The Old Oktoberfest (Oide Wiesn)

This is a part of the Munich Oktoberfest grounds where you can experience what the festival was like in days gone by

You can step back in time and experience the famous Munich festival as it once was at the ‘Oide Wiesn’ - Ye Olde Oktoberfest.
This is a special area at the southern end of the Oktoberfest grounds, opposite the huge ferris wheel, where you can find old-style beer tents, folks wearing traditional costumes and fairground rides as your grandparents would have known them.
Beer is served in ceramic mugs called Keferloher instead of the one-litre glasses you’ll find elsewhere at the Oktoberfest
The Oide Wiesn first became a thing in 2010, to mark the 200th anniversary of the very first Oktoberfest in 1810.

oide-wiesn-old-oktoberfest
AND THE BAND PLAYED ON: A Bavarian brass ensemble seated in a beer garden at the Old Oktoberfest - Oide Wiesn. Picture: digital cat

But just like the Eiffel Tower, although it was only supposed to be there for one year, it proved so popular the organisers decided to keep it.
Some of the rides you’ll have to check out are the ‘Kettenflieger Kalb’ - a chairoplane from 1919 the 1958 Calypso, a brightly-coloured flower-powered carousel.
Don’t miss the 1928 Original Motodrom, the world’s oldest ‘gravity-wall’ in which motorbike-mounted stuntmen and women perform death-defying stunts.

Above: Traditional dancing inside one of the Old Oktoberfest - Oide Wiesn - tents.

Oktoberfest’s memory lane

Definitely worth a look is the Museumszelt (Museum Tent).
A wonder about inside is like a journey through time - showing you what the Oktoberfest was like in days gone by and what it was like for the folk who worked there.
There’s also, amazingly, an operating shooting gallery that dates from 1905, an ice-cream stand from 1937 called the Wiener Eispalast and a historic sausage grill.
Outside this tent there’s an area for big boys’ toys - old steam engines, tractors and even organs that make an almighty caterwaul.
The Oide Wiesn is also a great place to head if you’re at the Oktoberfest with children. Not only will they love to watch all the rides and entertainers, there’s a free activities area set up for kids in front of the Museum Tent.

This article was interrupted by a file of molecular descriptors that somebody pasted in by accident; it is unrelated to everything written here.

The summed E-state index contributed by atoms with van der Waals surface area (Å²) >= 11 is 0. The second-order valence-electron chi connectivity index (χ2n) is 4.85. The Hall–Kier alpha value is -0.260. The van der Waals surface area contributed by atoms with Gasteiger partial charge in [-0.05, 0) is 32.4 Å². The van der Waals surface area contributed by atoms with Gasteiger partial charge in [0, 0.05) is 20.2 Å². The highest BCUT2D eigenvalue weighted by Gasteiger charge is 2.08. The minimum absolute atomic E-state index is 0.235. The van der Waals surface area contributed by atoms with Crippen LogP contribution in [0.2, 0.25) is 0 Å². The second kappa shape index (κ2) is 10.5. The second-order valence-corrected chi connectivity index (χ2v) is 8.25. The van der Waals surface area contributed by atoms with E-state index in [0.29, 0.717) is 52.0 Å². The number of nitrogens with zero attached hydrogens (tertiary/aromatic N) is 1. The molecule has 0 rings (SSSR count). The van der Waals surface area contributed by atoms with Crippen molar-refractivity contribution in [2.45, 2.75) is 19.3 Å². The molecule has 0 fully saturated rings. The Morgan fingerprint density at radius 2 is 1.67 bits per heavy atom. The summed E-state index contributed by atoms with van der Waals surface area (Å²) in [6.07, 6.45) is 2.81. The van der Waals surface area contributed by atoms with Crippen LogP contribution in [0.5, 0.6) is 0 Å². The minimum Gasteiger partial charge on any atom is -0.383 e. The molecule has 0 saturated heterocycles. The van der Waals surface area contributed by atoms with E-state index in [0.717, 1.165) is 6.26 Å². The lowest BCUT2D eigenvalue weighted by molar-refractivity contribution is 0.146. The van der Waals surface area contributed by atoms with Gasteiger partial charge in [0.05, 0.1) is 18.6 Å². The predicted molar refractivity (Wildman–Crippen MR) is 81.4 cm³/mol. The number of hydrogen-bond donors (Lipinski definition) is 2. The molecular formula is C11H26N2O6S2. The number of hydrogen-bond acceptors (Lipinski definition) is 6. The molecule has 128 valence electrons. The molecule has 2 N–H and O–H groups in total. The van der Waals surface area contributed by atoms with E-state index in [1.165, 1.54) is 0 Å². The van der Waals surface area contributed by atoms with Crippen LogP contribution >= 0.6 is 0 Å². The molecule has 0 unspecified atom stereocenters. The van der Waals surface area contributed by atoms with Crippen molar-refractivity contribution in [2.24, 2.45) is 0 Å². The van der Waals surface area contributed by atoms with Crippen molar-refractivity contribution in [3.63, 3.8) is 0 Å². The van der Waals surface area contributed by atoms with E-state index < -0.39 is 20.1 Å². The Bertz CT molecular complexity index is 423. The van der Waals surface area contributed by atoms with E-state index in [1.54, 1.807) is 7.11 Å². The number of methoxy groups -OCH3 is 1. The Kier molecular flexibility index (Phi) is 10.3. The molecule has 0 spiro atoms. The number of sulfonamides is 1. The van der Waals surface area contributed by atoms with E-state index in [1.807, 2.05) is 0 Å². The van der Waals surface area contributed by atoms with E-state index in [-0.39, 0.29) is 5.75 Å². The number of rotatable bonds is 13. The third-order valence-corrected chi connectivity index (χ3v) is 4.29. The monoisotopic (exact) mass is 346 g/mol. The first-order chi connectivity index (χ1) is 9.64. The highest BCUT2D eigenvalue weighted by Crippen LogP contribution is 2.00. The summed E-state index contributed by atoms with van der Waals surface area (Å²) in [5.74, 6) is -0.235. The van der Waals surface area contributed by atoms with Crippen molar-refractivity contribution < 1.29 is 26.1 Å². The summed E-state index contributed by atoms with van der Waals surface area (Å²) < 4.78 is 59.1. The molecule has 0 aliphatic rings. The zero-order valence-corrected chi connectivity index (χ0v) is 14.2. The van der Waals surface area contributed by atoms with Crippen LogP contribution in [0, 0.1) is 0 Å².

The beer tents

The Oide Wiesn has three beer tents of varying sizes - The Festzelt Tradition (seats 5,000 inside, 3,000 outside), the Herzkasperlzelt (1,500 inside and 1,000 outside) and the Volkssängerzelt (690 inside and 200 outside).

READ MORE: Oktoberfest History - When Bavarian Crown Prince Ludwig chose to wed Princess Therese in 1810 it’s unlikely he knew the size of the beast he was about to unleash.

Brass music (German: Blasmusik) and time-honoured Munich dishes are the name of the game in the Festzelt Tradition.
You can enjoy a fine Augustiner beer and watch folk in Lederhosen and Dirndl dresses put on a show - Alpine dancing!
And this includes the Schuhplattler where the men stamp and slap their thighs and shoes - and occasionally each other - a la Chevy Chase in that immoral scene from National Lampoon's European Vacation.

Above: Cheers! These visitors to the Old Oktoberfest - Oide Wiesn - are prosting with their Keferloher - ceramic mugs you can only find at this part of the Munich festival.

If you’re at the festival before midday, you can sit outside for a special Munich treat - white sausages, giant pretzels and wheat beer for breakfast.
The ensemble is called a Weißwurstfrühstück and is something you shouldn’t miss on a visit to this fine city.

You can take the kids along too - there’s a area called the ‘Lemonade garden’ with stuff for them to play on.
The Herzkasperl-Festzelt showcases up-and-coming folk musicians and features a traditional dancefloor.

READ MORE: Munich beer background - Few cities are more strongly associated with beer than Munich is - and here's why

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Above: Stuntmen and women about to brave the gravity wall at the Motodrom at the Oide Wiesn.

Above: Spreading the love at the Old Oktoberfest - Oide Wiesn

Above: A group says cheese and cheers at the Oide Wiesn.

Dates and prices for the Old Oktoberfest - Oide Wiesn

The Oide Wiesn is open every day of the festival from 10am to 10pm, with last drinks being served at 9.30pm.
Unlike the main Oktoberfest grounds there’s a nominal entrance fee (€3) and the rides are an entirely reasonable €1 each.

oide-wiesn-old-oktoberfest-munich CONCERT ORGAN: Visitors to the Old Oktoberfest - Oide Wiesn - check out an old-fashioned concert organ outside the tents. Picture: digital cat

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